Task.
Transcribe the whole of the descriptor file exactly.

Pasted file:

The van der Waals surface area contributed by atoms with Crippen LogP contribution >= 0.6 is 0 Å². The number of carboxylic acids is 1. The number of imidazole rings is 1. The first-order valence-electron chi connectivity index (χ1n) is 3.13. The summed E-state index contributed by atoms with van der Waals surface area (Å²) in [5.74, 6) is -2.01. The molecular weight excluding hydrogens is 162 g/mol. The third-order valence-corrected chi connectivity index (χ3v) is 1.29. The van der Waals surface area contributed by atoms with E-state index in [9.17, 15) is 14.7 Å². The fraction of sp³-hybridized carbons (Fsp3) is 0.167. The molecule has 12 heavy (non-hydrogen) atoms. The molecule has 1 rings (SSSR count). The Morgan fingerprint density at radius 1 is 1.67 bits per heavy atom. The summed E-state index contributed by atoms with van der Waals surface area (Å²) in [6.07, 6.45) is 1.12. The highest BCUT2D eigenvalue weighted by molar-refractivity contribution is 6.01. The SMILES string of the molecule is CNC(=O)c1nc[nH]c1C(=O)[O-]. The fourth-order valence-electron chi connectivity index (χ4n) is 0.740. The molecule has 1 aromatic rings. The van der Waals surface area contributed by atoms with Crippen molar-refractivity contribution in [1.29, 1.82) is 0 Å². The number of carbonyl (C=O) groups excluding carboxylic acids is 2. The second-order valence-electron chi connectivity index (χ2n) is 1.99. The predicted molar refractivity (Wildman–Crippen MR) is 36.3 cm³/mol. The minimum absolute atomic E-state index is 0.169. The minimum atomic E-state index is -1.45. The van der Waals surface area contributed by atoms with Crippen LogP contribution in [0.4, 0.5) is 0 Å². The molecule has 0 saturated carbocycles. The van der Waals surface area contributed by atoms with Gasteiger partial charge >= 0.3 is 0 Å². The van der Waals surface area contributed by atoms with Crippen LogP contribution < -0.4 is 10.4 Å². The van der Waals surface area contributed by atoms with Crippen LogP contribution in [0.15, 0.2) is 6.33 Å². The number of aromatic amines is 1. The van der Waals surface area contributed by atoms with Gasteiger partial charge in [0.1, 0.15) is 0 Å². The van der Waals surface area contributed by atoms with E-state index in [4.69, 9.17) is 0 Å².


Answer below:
The van der Waals surface area contributed by atoms with Crippen LogP contribution >= 0.6 is 0 Å². The number of carboxylic acids is 1. The number of imidazole rings is 1. The first-order valence-electron chi connectivity index (χ1n) is 3.13. The summed E-state index contributed by atoms with van der Waals surface area (Å²) in [5.74, 6) is -2.01. The molecular weight excluding hydrogens is 162 g/mol. The third-order valence-corrected chi connectivity index (χ3v) is 1.29. The van der Waals surface area contributed by atoms with E-state index in [9.17, 15) is 14.7 Å². The fraction of sp³-hybridized carbons (Fsp3) is 0.167. The molecule has 12 heavy (non-hydrogen) atoms. The molecule has 1 rings (SSSR count). The Morgan fingerprint density at radius 1 is 1.67 bits per heavy atom. The summed E-state index contributed by atoms with van der Waals surface area (Å²) in [6.07, 6.45) is 1.12. The highest BCUT2D eigenvalue weighted by molar-refractivity contribution is 6.01. The SMILES string of the molecule is CNC(=O)c1nc[nH]c1C(=O)[O-]. The fourth-order valence-electron chi connectivity index (χ4n) is 0.740. The molecule has 1 aromatic rings. The van der Waals surface area contributed by atoms with Crippen molar-refractivity contribution in [1.29, 1.82) is 0 Å². The number of carbonyl (C=O) groups excluding carboxylic acids is 2. The second-order valence-electron chi connectivity index (χ2n) is 1.99. The predicted molar refractivity (Wildman–Crippen MR) is 36.3 cm³/mol. The minimum absolute atomic E-state index is 0.169. The minimum atomic E-state index is -1.45. The van der Waals surface area contributed by atoms with Crippen LogP contribution in [0.4, 0.5) is 0 Å². The molecule has 0 saturated carbocycles. The van der Waals surface area contributed by atoms with Gasteiger partial charge >= 0.3 is 0 Å². The van der Waals surface area contributed by atoms with Crippen LogP contribution < -0.4 is 10.4 Å². The van der Waals surface area contributed by atoms with Crippen LogP contribution in [0.15, 0.2) is 6.33 Å². The number of aromatic amines is 1. The van der Waals surface area contributed by atoms with Gasteiger partial charge in [0.1, 0.15) is 0 Å². The van der Waals surface area contributed by atoms with E-state index in [4.69, 9.17) is 0 Å².